Job requirements Transport Driver near Toronto (ON)
National Occupational Classification update
We have updated this page to reflect the transition to the 2021 version of the National Occupational Classification (NOC). This means that the occupation "transport driver" was moved from the group Transport truck drivers (NOC 7511) to the group Transport truck drivers (NOC 73300).
Find out what you typically need to work as a transport driver near Toronto (ON). These requirements are applicable to all Transport truck drivers (NOC 73300).
This is what you typically need for the job.
- Completion of secondary school is usually required.
- On-the-job-training is provided.
- Completion of an accredited driver training course of up to three months duration, through a vocational school or community college, may be required.
- A Class 3 or D licence is required to drive straight-body trucks.
- A Class 1 or A licence is required to drive long combination vehicles.
- Air brake endorsement (Z) is required for drivers who operate vehicles equipped with air brakes.
- Transportation of dangerous goods (TDG) certification is required for drivers who transport hazardous products or dangerous goods.
- Additional licensing endorsement or certification may be required to drive articulated trucks.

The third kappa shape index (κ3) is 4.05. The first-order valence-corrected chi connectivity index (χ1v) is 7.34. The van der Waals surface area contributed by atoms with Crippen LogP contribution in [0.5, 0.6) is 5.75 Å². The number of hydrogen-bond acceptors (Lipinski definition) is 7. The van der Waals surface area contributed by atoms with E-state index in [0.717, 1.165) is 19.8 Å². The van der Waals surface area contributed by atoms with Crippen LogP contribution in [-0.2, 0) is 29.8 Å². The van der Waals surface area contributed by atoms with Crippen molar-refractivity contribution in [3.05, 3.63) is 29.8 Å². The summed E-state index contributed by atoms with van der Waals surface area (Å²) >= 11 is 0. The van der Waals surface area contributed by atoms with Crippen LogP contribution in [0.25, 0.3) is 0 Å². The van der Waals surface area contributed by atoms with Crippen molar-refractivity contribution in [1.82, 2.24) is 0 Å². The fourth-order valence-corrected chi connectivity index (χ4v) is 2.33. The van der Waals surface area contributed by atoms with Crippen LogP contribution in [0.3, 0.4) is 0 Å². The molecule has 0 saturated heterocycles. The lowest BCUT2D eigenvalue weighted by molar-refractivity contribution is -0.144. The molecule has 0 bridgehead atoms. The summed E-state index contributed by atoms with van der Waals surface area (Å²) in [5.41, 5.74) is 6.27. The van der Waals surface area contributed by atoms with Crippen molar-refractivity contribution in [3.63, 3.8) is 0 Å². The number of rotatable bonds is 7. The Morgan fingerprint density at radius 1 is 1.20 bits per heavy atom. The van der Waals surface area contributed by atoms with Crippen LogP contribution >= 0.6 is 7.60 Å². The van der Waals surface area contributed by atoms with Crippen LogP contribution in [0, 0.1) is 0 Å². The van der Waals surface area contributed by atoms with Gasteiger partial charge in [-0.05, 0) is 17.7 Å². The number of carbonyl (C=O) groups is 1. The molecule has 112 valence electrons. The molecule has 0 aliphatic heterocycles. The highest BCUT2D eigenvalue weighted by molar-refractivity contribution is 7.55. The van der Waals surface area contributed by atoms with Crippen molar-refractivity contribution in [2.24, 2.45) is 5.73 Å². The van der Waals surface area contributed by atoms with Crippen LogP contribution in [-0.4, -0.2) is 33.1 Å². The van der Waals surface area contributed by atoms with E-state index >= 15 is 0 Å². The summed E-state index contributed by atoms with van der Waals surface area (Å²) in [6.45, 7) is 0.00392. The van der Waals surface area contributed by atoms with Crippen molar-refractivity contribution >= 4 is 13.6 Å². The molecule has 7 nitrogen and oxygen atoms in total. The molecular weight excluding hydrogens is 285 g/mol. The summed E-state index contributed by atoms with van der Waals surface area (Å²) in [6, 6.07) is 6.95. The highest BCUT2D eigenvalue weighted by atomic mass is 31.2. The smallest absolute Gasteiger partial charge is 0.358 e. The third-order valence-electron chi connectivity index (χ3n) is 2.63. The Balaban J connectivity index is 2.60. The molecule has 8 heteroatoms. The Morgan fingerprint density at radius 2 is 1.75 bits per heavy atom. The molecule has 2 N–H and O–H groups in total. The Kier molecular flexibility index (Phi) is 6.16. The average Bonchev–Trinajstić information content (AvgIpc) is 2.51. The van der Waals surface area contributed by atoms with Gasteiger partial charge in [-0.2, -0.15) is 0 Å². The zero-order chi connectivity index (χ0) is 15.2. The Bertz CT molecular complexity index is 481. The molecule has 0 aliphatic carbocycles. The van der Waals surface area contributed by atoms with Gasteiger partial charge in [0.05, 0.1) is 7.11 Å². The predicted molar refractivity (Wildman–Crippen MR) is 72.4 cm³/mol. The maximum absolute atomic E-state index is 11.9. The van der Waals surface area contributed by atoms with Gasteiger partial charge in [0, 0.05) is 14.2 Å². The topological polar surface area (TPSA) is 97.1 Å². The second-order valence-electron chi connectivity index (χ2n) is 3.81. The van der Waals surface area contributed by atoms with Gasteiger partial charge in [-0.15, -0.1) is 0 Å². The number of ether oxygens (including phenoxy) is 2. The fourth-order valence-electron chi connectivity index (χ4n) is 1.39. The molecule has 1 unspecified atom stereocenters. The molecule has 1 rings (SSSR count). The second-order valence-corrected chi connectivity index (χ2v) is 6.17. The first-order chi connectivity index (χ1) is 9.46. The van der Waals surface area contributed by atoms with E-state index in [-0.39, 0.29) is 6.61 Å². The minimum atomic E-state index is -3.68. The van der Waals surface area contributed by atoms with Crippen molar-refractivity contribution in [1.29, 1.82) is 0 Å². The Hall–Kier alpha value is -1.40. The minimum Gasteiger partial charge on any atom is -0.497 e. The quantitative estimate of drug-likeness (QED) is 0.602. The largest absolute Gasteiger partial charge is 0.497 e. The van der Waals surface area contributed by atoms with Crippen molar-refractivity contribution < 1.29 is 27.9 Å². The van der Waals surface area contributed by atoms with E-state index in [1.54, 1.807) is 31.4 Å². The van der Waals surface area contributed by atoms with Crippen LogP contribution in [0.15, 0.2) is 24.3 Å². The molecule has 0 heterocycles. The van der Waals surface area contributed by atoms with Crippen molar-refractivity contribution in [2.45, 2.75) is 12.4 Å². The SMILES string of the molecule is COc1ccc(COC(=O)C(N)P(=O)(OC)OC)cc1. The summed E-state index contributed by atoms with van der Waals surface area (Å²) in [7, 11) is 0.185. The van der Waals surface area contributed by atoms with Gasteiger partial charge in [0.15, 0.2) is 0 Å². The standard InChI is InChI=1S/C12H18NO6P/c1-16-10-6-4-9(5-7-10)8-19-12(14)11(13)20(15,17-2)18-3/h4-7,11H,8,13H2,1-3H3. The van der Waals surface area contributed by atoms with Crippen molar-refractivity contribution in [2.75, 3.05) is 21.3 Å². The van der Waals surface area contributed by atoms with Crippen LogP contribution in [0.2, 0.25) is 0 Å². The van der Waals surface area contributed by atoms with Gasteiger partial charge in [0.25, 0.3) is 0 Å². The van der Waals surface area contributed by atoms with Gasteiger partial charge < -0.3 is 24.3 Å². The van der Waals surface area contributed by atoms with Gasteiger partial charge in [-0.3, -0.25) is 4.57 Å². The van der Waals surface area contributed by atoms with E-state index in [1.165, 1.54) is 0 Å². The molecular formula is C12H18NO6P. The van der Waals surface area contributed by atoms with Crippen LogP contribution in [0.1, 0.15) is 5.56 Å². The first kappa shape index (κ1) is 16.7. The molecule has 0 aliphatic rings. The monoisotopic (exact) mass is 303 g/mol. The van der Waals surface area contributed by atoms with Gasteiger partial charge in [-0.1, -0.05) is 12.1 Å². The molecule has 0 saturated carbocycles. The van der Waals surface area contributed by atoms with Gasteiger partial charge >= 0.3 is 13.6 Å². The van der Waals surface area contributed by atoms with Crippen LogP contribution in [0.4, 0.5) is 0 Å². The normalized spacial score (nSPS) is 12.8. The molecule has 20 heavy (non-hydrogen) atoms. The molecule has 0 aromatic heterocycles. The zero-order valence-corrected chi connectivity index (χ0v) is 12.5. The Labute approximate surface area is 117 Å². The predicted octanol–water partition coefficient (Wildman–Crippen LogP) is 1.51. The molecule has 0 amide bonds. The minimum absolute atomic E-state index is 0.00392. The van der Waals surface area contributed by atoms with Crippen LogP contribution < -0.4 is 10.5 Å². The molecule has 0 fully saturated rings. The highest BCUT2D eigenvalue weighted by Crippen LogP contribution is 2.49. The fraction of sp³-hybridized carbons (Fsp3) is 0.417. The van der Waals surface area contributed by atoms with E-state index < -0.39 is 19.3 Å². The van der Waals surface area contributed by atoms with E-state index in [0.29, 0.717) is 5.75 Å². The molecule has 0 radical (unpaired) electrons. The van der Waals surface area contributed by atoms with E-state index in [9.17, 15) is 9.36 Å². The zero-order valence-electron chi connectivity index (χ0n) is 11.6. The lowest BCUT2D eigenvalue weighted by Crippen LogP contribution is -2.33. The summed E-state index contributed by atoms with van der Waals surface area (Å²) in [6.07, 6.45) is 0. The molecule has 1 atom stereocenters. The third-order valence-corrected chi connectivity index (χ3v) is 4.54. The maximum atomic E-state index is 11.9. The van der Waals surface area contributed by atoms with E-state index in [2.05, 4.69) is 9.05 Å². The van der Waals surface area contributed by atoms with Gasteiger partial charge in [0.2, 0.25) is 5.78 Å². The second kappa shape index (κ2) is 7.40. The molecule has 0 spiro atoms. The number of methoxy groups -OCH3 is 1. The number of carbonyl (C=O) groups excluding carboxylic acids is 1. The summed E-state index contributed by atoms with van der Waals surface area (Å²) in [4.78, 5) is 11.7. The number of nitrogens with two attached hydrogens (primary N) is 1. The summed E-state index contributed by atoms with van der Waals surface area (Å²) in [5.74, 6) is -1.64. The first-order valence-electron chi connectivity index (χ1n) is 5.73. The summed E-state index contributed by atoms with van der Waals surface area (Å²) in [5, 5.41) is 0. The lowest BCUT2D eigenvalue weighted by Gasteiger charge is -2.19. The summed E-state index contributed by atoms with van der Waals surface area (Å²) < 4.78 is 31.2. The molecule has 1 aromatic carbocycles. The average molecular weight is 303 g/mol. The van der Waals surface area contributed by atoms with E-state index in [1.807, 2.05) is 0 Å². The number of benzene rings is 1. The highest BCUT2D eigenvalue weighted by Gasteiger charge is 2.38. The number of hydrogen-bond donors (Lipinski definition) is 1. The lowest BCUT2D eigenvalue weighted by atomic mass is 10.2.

Professional certification and licensing
You might need to get a professional licence from a regulatory authority before you can start working. Licensing can be compulsory or voluntary, depending on the occupation.
- If the licence is compulsory, you must be certified before you can practise the occupation and use the professional designation.
- If the licence is voluntary, you don’t need to be certified to practise this occupation.
Find out if your occupation is regulated and contact the regulatory authority to learn about the certification process.
Do you want to work in another province or territory?
If you are already certified to work in a regulated occupation in your province or territory, it will be easier for you to have your certification recognized in another province or territory. See the Workers Mobility's website to learn more.
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